AT A DEMOCRATIC National Committee meeting in Los Angeles lastweekend, presidential candidates tried out the messages they will be delivering on the campaign trail.
Sen. Paul Tsongas said, "if we turn our back [on women, blacks and the economically destitute] and become Republican wannabes, we don't deserve to be elected."
Absolutely right! The Republicans don't deserve to be elected. That's why they are so successful in presidential politics! Deserving has nothing to do with it, to paraphrase Mae West. Republicans know this. They boast that they don't believe in fairness and compassion (kindness and gentleness are not the same thing), nor in taking a little from the haves to help the have-nots. They know a lot more haves vote than have-nots.
Whenever I hear Democrats make pitches like Senator Tsongas', I think of Adlai Stevenson. He was a brilliant writer and orator who was twice the Democratic presidential nominee in the 1950s. Unsuccessful both times.
Why unsuccessful? Once he delivered a speech to a woman's group. He carried them away with his eloquence and brilliance. A member of the audience jumped up and enthused, "Governor, every thinking person will vote for you!" And Stevenson replied, "Madam, that's not enough! We need a majority!"
Democrats need a majority to win the White House, and a majority of voters have turned their backs on taxes, welfare and designated rights for women and blacks. Sad but true.
At least two Democrats who want to be president know this. Arkansas Gov. Bill Clinton proposed a program that, in the words of The Sun's Paul West, "caters to the economic interests of middle class America." Oklahoma Rep. Dave McCurdy was more explicit. He criticized his party because it favors government that "spends so much time on the few that it has forgotten the many."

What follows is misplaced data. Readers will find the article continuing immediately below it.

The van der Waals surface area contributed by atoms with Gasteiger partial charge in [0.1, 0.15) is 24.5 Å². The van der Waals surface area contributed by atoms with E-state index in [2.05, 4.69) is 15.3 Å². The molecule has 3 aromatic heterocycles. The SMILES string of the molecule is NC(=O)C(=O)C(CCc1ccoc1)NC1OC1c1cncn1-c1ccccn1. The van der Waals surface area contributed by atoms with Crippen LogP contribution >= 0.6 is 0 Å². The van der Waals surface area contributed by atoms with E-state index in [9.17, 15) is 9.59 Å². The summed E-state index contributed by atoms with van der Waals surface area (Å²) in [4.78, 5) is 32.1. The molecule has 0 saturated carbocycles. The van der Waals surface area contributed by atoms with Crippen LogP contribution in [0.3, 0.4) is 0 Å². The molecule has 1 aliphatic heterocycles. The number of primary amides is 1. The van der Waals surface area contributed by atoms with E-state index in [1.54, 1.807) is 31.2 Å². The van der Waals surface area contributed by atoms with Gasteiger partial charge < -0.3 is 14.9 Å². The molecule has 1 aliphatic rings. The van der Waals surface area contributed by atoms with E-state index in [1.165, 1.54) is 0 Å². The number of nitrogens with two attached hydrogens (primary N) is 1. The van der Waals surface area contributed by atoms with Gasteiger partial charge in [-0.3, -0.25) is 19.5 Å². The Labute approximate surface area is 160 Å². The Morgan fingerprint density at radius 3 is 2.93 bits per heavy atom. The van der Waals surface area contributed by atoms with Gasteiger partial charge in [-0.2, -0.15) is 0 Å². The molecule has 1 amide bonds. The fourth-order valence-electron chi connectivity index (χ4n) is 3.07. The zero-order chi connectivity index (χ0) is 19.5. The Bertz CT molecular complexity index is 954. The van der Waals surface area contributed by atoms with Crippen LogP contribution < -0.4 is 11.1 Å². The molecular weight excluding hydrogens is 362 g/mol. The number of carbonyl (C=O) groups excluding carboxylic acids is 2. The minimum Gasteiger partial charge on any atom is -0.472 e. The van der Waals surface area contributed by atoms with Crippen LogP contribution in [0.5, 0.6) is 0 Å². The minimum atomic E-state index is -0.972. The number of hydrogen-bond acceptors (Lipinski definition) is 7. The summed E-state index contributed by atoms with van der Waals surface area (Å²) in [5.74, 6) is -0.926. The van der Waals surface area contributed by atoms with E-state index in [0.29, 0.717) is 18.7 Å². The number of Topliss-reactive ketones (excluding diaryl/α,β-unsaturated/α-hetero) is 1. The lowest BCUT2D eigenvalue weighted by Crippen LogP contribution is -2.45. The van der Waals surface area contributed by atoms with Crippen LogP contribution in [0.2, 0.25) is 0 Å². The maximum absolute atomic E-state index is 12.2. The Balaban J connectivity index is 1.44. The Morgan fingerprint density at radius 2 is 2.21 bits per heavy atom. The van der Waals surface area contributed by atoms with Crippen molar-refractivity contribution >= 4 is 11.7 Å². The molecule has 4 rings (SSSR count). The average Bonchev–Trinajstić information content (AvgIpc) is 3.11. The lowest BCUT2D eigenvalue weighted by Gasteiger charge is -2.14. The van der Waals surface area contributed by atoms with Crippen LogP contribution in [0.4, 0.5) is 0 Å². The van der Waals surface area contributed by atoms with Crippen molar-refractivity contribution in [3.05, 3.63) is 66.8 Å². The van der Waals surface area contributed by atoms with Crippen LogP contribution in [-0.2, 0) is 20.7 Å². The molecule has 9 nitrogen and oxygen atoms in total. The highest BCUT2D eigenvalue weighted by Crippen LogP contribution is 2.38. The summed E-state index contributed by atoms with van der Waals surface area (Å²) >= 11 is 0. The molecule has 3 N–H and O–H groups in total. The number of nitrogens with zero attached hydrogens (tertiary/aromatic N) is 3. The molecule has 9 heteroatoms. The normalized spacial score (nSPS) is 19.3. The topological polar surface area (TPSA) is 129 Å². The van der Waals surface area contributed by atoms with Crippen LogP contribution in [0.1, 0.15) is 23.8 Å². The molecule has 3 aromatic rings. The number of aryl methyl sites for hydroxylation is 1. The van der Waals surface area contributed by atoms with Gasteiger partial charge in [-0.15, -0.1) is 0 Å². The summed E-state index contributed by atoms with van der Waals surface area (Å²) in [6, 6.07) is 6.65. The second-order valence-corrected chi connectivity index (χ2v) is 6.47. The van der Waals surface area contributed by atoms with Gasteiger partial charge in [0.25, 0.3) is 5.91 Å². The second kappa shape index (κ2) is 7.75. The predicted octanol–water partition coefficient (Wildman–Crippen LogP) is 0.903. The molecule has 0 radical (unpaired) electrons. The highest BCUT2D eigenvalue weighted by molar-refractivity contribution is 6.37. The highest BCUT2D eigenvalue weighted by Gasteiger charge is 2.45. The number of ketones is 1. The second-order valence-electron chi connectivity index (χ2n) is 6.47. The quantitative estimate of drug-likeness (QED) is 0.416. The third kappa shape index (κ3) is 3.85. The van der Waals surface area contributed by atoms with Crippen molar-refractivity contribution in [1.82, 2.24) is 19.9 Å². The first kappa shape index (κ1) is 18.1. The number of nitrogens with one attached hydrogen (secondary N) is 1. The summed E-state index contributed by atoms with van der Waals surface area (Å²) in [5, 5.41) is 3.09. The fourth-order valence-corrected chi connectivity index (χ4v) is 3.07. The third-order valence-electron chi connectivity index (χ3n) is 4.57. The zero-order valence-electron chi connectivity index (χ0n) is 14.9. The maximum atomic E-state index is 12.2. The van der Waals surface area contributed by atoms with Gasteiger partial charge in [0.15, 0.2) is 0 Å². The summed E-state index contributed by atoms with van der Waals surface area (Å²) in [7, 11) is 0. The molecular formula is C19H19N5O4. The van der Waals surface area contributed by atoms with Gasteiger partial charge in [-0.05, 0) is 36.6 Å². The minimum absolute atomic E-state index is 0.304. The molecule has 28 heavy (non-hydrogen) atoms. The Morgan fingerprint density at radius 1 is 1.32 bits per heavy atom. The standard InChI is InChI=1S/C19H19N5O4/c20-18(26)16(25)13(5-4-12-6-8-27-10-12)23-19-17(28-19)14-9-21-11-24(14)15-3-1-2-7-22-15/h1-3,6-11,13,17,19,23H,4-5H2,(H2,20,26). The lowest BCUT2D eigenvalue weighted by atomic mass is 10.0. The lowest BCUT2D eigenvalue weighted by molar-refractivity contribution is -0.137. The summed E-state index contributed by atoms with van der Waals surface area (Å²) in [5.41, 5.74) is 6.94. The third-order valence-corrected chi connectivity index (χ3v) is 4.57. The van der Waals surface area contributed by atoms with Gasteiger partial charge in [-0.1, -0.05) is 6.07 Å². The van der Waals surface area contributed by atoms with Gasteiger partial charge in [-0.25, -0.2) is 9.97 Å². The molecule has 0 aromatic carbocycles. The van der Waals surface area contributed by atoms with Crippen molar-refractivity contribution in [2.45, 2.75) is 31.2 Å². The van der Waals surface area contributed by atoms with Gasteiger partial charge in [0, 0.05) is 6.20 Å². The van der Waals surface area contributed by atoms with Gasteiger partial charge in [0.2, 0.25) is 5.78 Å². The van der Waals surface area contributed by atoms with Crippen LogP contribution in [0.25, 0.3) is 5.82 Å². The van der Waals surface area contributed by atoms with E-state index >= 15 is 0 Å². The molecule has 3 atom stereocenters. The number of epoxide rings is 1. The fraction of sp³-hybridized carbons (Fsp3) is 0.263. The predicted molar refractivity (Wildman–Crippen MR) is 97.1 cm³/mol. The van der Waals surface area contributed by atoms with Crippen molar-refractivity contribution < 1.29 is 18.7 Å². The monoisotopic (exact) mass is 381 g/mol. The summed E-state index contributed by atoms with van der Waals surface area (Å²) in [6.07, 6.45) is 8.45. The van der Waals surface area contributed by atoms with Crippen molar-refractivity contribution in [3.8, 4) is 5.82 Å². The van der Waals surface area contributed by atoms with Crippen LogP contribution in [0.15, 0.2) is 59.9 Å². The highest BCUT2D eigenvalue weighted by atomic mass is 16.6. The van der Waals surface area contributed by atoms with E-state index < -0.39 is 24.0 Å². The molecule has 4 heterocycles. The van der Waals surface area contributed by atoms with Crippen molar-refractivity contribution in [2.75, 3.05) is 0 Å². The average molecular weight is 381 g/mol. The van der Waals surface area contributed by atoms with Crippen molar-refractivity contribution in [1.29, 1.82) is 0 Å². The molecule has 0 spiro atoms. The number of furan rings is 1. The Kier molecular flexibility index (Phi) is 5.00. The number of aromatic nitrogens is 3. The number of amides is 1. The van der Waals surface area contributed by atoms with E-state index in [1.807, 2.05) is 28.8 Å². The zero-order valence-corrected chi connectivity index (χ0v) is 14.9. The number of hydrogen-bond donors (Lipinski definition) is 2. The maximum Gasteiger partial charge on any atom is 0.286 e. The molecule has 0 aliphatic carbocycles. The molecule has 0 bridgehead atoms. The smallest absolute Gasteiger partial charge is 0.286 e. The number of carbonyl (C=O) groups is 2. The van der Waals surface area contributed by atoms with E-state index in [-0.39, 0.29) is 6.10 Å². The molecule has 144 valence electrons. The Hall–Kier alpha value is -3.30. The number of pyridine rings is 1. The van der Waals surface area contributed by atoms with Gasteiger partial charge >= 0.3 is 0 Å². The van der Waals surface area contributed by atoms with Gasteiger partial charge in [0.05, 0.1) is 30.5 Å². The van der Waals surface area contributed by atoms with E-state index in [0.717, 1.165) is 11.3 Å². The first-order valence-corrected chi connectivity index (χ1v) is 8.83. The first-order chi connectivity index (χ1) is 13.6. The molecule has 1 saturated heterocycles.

Jesse Jackson was at the L.A. meeting. He "scolded Democrats for not fighting harder on behalf of minorities," a reporter wrote. Is he a presidential candidate? He "sounded more like a politician suffering withdrawal pains from past presidential forays," this reporter put it.
Many Democrats wish Jackson will withdraw. They believe a Jackson campaign would, under new delegate-selection rules he dictated, almost surely see the delegate vote splintered and the nomination decision delayed beyond the primary season to the national convention. That is a prescription for disaster, given the angry divisions in the party. The sooner a party unites behind a nominee, the better he does.
But maybe a Jackson campaign would be good for the party in 1992. Maybe it would be his last hurrah. He has never run against a Democrat as liberal as Sen. Tom Harkin or a popular black like Gov. Douglas Wilder. He may lose lots of votes to both and be exposed as yesterday's mashed potatoes -- never to be a divisive, negative factor in Democratic presidential politics again.